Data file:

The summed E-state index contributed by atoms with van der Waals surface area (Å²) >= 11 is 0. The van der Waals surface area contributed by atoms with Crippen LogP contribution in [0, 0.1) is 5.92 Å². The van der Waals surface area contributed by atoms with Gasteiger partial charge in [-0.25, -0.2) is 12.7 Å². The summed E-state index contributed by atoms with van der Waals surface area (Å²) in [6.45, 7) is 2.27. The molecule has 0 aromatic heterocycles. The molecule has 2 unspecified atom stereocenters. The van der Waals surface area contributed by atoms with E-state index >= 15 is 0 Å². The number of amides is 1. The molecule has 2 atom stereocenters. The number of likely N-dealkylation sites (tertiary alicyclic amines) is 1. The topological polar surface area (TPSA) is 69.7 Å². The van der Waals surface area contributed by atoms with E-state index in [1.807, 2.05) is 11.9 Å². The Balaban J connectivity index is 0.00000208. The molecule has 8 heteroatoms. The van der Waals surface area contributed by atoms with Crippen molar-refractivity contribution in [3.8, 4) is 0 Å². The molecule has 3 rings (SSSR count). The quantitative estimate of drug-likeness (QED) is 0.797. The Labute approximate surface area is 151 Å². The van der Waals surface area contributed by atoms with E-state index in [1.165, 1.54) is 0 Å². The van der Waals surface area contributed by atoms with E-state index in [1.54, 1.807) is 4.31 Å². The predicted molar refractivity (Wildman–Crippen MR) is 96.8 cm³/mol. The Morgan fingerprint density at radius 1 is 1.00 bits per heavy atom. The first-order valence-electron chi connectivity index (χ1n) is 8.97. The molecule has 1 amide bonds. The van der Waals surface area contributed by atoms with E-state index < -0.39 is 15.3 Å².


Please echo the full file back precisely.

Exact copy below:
The summed E-state index contributed by atoms with van der Waals surface area (Å²) >= 11 is 0. The van der Waals surface area contributed by atoms with Crippen LogP contribution in [0, 0.1) is 5.92 Å². The van der Waals surface area contributed by atoms with Gasteiger partial charge in [-0.25, -0.2) is 12.7 Å². The summed E-state index contributed by atoms with van der Waals surface area (Å²) in [6.45, 7) is 2.27. The molecule has 0 aromatic heterocycles. The molecule has 2 unspecified atom stereocenters. The van der Waals surface area contributed by atoms with E-state index >= 15 is 0 Å². The number of amides is 1. The molecule has 2 atom stereocenters. The number of likely N-dealkylation sites (tertiary alicyclic amines) is 1. The topological polar surface area (TPSA) is 69.7 Å². The van der Waals surface area contributed by atoms with E-state index in [1.807, 2.05) is 11.9 Å². The Balaban J connectivity index is 0.00000208. The molecule has 8 heteroatoms. The van der Waals surface area contributed by atoms with Crippen molar-refractivity contribution in [3.8, 4) is 0 Å². The molecule has 3 rings (SSSR count). The quantitative estimate of drug-likeness (QED) is 0.797. The Labute approximate surface area is 151 Å². The van der Waals surface area contributed by atoms with E-state index in [1.165, 1.54) is 0 Å². The van der Waals surface area contributed by atoms with E-state index in [1.54, 1.807) is 4.31 Å². The predicted molar refractivity (Wildman–Crippen MR) is 96.8 cm³/mol. The Morgan fingerprint density at radius 1 is 1.00 bits per heavy atom. The first-order valence-electron chi connectivity index (χ1n) is 8.97. The molecule has 1 amide bonds. The van der Waals surface area contributed by atoms with E-state index < -0.39 is 15.3 Å².